Biopsy (taking a tissue sample)

A biopsy is not a common test for salivary gland cancer. You might have it if your doctor thinks you have cancer of the minor salivary glands.

What a biopsy is

Your specialist takes a sample of tissue from the affected area. This is called a biopsy. A pathologist looks at the tissue under a microscope to see if there are any cancer cells there.

Why you have it

The most common test to diagnose salivary gland cancer is a fine needle aspiration (FNA).

Types of biopsy

There are two main ways your doctor can look at your mouth and airways or take the biopsy sample.

Open biopsy

An open biopsy is also called an incisional biopsy. It means cutting out a small piece of tissue from the affected area. Your doctor injects some local anaesthetic into the area to numb it. Then your doctor takes out the small sample of tissue.

This is uncomfortable but only lasts a short time.


A panendoscope is a series of connected tubes that a head and neck surgeon uses to look at your upper airways. There is a camera and light at one end, and an eyepiece at the other. Your specialist can use it to remove a sample of the affected tissue.

You have this test while you are under general anaesthetic. The doctor gently puts the panendoscope up your nose and down into your throat. They will look at your:

  • pharynx (throat)
  • larynx (voice box)
  • oesophagus (food pipe)
  • trachea (windpipe)
  • bronchi (breathing tubes)
Talk to your doctor before the test if you are taking medicines to thin the blood (anticoagulants)

You might have a panendoscopy if you have an abnormal area that is difficult for your doctors to access.

Before the biopsy

You sign a consent form beforehand. This is a good time to make sure you ask the doctor any questions you have.

Take your usual medicines as normal unless your doctor tells you otherwise. If you take medicine to thin your blood, you might need to stop it before your biopsy. Your doctor tells you when to stop it.

After your test

You can usually go home the same day. You need someone to collect you and to make sure that you get home safely if you have had a general anaesthetic.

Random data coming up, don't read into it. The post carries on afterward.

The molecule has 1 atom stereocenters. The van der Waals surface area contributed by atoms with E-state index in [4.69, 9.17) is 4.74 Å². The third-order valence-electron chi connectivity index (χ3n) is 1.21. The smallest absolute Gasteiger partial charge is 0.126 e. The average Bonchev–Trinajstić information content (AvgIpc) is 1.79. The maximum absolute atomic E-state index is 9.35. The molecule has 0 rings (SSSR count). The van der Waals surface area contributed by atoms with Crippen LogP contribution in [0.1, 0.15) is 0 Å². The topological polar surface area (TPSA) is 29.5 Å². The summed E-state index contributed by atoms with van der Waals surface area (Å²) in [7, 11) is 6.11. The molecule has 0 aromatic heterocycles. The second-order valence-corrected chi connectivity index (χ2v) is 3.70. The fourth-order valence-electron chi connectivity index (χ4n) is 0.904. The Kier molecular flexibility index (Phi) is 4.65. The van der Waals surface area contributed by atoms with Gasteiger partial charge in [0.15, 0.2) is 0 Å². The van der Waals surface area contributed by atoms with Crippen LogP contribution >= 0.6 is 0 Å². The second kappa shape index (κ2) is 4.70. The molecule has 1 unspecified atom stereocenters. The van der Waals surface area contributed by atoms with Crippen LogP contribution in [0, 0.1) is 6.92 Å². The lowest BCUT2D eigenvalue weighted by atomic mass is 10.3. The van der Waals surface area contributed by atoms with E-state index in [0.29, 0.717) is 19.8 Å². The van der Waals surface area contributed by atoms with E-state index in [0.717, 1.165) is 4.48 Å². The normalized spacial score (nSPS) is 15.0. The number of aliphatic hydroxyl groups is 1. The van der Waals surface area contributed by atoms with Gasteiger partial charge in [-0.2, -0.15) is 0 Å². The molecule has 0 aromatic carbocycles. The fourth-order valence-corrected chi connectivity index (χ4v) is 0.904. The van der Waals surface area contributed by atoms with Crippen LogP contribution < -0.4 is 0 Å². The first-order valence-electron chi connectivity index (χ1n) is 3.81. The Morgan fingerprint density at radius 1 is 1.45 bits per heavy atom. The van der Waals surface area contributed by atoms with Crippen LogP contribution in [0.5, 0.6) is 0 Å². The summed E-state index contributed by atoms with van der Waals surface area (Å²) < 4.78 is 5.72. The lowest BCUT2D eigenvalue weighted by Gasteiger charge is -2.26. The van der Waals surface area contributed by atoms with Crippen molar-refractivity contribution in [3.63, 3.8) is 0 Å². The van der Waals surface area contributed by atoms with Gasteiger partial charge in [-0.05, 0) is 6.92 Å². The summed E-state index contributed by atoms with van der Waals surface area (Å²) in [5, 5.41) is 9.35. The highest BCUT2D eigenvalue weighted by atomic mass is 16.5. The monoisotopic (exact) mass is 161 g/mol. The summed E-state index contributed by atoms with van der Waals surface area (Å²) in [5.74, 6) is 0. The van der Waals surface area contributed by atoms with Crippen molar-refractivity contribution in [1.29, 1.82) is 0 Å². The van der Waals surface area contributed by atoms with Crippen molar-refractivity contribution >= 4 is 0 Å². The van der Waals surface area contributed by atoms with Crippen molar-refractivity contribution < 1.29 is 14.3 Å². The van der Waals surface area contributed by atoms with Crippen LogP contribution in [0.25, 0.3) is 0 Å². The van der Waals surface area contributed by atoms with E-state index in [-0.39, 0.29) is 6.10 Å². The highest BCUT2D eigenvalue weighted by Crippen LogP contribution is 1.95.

Your doctor gives you instructions about how to look after the biopsy area after the test. Your doctor will let know if you have stitches in your mouth. Stitches are often dissolvable and will disappear on their own. Your doctor will tell you if you need the stitches removed.

You might have some soreness or pain. Your doctor can advise you which painkillers to take for a few days.

Getting your results

You should get your results within 1 or 2 weeks at a follow up appointment. 

Waiting for test results can be a very worrying time. You might have contact details for a specialist nurse who you can contact for information if you need to. It can help to talk to a close friend or relative about how you feel.

You can also contact the Cancer Research UK nurses on freephone 0808 800 4040 for information and support. The lines are open from 9am to 5pm, Monday to Friday.

Contact the doctor who arranged the test if you haven’t heard anything after a couple of weeks.

Possible risks

A biopsy is a very safe procedure but your nurse will tell you who to contact if you have any problems after your test. The possible risks include infection or bleeding.

Your doctors will make sure the benefits of having a biopsy outweigh these possible risks.

Last reviewed: 
22 Oct 2019
  • Management of Salivary Gland Tumours: United Kingdom National Multidisciplinary Guidelines
    S Sood and others
    The Journal of Laryngology and Otology, 2016. Volume 130, Supplement 2

  • The Royal Marsden Hospital Manual of Clinical Nursing Procedures (9th Edition)
    L Dougherty and S Lister
    Wiley-Black, 2015

Related links